There are lots of websites that make crowdfunding simple. Here are a few suggestions:

Running a crowdfunding campaign

Here are some tips from Nesta for running a crowdfunding campaign.

And here are some successful examples of crowdfunder campaigns for community initiatives:

Raising shares

Raising shares from your community is a tried and tested way to secure long-term investments. It’s suitable for developing larger projects with an income stream, such as sales of electricity, beer, bread etc. This approach to financing is common for projects that require high capital costs (fixed, one-time expenses) such as large infrastructure developments.

You’ll need a strong business plan and to demonstrate that there’ll be surplus income which can be used to pay interest on the investments, and eventually pay back the capital investment too. Depending on the legal model, you may also wish, or be obliged, to pay into a community benefit fund. The interest rate on shares can vary depending on the health of the business, and depending on your constitution, may be capped:

The declared maximum rate of interest is the lowest rate sufficient to obtain the necessary funds from members who are committed to furthering the society’s objects

Community Shares Handbook

There are administrative costs associated with handling shares, so a minimum investment of £100-£250 is recommended, with a caveat that people only invest an amount they can afford to lose. You should not seek investment from financially vulnerable people. Businesses and organisations can also invest in shares.

Cooperative UK has a useful resource on community shares, including their Community Shares Handbook.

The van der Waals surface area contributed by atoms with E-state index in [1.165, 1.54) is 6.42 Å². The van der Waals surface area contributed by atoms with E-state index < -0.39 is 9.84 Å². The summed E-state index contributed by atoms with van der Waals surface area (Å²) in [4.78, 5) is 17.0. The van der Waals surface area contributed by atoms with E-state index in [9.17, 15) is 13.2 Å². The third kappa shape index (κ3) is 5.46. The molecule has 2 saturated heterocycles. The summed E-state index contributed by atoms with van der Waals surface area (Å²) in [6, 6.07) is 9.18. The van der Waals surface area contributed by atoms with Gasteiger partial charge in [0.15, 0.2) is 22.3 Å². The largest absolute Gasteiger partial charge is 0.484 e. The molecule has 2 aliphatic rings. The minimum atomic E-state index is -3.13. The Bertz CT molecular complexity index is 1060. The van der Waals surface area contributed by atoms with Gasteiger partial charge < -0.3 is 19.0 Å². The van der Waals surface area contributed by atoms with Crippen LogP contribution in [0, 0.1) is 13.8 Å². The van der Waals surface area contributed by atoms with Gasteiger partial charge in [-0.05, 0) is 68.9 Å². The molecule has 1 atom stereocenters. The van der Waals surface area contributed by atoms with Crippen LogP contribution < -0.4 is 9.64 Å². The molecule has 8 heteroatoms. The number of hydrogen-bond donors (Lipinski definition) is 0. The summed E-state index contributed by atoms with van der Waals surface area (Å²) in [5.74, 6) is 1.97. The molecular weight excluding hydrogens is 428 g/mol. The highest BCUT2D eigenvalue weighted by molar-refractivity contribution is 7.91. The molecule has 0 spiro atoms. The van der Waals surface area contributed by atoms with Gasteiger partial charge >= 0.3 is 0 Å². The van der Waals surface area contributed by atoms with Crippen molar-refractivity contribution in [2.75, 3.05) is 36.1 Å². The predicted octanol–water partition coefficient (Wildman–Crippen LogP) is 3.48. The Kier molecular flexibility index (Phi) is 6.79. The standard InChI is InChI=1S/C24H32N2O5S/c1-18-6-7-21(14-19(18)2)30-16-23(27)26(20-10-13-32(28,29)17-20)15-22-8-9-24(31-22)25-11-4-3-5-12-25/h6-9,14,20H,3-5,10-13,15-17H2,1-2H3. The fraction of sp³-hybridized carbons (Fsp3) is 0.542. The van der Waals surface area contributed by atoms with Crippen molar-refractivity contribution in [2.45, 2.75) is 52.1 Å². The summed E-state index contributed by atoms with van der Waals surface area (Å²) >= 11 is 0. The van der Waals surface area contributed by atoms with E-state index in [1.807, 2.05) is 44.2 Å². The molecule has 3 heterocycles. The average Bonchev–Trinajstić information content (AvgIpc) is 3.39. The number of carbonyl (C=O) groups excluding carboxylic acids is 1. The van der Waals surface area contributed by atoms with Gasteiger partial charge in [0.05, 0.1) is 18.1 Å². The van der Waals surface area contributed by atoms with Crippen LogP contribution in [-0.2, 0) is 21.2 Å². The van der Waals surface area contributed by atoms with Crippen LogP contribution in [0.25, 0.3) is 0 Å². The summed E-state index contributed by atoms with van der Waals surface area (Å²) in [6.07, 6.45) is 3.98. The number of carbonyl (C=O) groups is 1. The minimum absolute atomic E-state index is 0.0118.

Share-raising platforms

Share-raising platforms connect projects to investors to help raise shares and manage them on an ongoing basis. Some examples include:

Another benefit of community shares is that they can help to secure further investment, particularly for larger projects. Raising community shares is valued by institutional investors as it demonstrates community support and provides some financial security.

Institutional investment

Institutional investment can take the form of bonds, loans, or equity from institutions. Before you can access sources of finance like these, you’ll generally have to be able to show that you have an ‘investment ready’ project or initiative. That means you have done all the at-risk development work to set up something which is now expected to be able to generate sufficient income to pay back what you borrow over time.

Some examples of institutional investors are Power to Change and Social and Sustainable Capital.


A shorter-term community investment opportunity is a bond – these are fixed-term investments at a set interest rate and have the advantage that they can be part of a (tax-free) ISA savings account. Businesses and organisations can invest in bonds.

Platforms like Ethex and Abundance can also be used to raise bonds.


Ethical and charitable banks and loan providers are experienced at lending to community businesses and organisations, for projects that have environmental or social impact. Some will also provide low-interest loans.

Some key examples are:

Looking for funding to improve your community building?

Check out our building-specific funding page for information about funding energy improvements to village halls, churches or schools.